As I walked to the front of my ED 257A class (Teaching and Learning with Digital Media), I looked around at my fellow classmates and wondered how my presentation could compete with the 24-inch iMac computers in front of them. Not only were these computers physical barriers that separated students from the teacher or presenter, these computers were the gateway to information – why would the students listen to me when they could look up the same information in seconds on the Internet? I myself have fallen victim to the allure of the World Wide Web during class lectures and presentations. I’ll look up an article or two (or Wikipedia page) that describes what the teacher is talking about, read it, and then move on to more important things like checking email and responding to Facebook posts while the teacher continues talking at the front of the classroom.
I started my presentation with minimal expectations, and then something changed – I saw for the first time how technology is redefining education. My presentation was a critique of the social learning network for students and teachers, Edmodo. This website has a lot of promise for being an interactive learning environment that can supplement in-class learning or fuel learning outside of the classroom. During my presentation, some of my classmates were actually looking up toward the front of the class, but the rest were furiously typing and clicking away at their computers. I finished my presentation and asked if anyone had any questions – a student raised her hand and said she had just set up an Edmodo account and was wondering if she could create separate class groups. Another student had pulled up several articles about whether Edmodo “stole” the interface of Facebook and shared a summary of what he found. Three more students referenced articles they read or experiences they had using edmodo that all took place during my 15-minute presentation.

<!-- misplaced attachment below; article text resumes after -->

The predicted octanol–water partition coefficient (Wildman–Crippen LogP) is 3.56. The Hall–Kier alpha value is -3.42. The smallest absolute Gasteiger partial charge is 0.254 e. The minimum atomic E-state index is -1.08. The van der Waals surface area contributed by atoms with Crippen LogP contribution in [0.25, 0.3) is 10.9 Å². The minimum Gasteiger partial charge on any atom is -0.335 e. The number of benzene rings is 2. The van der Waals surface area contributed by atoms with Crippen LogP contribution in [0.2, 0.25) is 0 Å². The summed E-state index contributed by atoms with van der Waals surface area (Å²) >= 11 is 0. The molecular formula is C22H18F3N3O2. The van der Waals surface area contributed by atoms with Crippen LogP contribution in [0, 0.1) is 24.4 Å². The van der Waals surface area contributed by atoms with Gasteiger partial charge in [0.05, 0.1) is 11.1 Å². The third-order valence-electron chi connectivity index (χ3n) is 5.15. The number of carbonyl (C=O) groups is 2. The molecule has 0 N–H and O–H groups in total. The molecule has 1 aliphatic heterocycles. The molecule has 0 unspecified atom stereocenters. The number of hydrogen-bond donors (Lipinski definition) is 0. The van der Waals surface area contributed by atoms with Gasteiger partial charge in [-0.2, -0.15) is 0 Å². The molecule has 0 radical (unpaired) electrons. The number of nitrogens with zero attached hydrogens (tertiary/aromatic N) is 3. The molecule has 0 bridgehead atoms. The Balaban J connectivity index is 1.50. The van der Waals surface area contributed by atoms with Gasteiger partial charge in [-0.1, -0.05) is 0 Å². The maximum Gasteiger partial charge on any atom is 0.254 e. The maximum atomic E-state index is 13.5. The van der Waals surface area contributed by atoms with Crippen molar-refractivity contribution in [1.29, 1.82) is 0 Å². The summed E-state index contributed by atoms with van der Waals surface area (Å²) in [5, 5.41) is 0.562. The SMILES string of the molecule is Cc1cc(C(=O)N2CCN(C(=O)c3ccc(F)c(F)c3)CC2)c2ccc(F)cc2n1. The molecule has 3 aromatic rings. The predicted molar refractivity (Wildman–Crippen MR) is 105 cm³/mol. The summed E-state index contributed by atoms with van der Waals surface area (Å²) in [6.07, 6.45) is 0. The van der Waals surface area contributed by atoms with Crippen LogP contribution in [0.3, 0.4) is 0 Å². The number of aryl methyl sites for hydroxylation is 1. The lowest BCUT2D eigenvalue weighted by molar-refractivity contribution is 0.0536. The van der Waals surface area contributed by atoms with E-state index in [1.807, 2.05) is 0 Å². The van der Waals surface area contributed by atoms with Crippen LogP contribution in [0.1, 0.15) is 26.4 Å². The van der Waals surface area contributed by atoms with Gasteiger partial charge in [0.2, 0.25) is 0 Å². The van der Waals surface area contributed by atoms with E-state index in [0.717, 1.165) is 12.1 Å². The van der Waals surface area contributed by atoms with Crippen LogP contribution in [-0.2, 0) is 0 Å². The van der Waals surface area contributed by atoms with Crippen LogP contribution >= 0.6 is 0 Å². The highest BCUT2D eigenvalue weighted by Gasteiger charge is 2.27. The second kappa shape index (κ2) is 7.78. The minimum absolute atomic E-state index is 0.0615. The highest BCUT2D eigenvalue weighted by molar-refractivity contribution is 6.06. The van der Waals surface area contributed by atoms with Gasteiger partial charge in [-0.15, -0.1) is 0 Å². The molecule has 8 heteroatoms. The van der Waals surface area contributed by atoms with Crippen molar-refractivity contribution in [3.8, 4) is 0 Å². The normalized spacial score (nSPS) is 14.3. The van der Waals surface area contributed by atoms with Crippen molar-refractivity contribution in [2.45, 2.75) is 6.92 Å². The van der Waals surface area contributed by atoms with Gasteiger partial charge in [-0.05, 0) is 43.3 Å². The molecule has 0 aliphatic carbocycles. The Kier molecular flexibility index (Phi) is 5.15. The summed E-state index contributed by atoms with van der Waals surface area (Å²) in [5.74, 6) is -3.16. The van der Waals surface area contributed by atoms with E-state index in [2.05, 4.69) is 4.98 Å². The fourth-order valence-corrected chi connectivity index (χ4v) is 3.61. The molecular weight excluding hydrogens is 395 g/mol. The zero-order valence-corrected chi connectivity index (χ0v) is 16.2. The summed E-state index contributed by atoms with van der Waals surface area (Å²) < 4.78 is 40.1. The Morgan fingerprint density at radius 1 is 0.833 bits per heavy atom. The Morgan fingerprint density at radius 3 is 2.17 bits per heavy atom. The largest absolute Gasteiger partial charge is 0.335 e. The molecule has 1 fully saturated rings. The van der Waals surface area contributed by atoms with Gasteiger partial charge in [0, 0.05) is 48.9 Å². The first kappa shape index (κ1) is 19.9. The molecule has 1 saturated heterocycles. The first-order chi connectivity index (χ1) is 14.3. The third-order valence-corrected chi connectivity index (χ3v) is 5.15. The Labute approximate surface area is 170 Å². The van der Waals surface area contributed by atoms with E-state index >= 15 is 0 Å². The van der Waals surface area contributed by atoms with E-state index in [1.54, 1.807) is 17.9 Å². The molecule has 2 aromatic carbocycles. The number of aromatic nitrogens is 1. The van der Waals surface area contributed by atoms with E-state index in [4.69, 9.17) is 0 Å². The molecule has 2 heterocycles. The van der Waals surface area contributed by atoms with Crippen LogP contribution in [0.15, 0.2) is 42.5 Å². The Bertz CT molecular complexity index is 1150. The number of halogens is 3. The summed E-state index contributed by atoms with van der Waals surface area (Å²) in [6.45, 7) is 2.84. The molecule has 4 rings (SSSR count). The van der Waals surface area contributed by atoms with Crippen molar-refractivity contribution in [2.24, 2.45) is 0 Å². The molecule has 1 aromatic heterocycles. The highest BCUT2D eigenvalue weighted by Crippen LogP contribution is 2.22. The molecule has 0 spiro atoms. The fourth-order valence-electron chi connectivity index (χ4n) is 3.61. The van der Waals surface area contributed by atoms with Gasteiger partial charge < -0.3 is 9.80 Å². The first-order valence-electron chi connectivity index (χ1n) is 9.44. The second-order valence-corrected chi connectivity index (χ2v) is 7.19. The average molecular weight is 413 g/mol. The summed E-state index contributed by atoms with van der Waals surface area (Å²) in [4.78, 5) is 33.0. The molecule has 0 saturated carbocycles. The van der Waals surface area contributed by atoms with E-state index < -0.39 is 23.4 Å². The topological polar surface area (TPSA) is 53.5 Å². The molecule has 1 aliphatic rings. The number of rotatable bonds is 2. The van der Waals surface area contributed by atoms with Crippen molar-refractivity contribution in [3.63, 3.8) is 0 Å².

One student asked whether Edmodo had the capability of engaging students for countless hours every day in learning the way people spend 4+ hours on Facebook daily and this lead to an in depth discussion with my classmates finding articles online to support their argument.
This is learning 2.0. In a typical computer-less classroom, my classmates would watch my presentation and share a few thoughts (like “good job”). Some might even remember the website when they return home so they can check it out. But in a computer lab, my classmates were taking what I was showing and researching, trying out things, and sharing their experiences. The questions and discussions were in-depth and people even cited various resources.
The next student started presenting another online tool. I looked up the tool on my computer in seconds and then moved on to checking my email….I had 4 new Edmodo “friend” requests…from my classmates (they listened!). Presentation – success!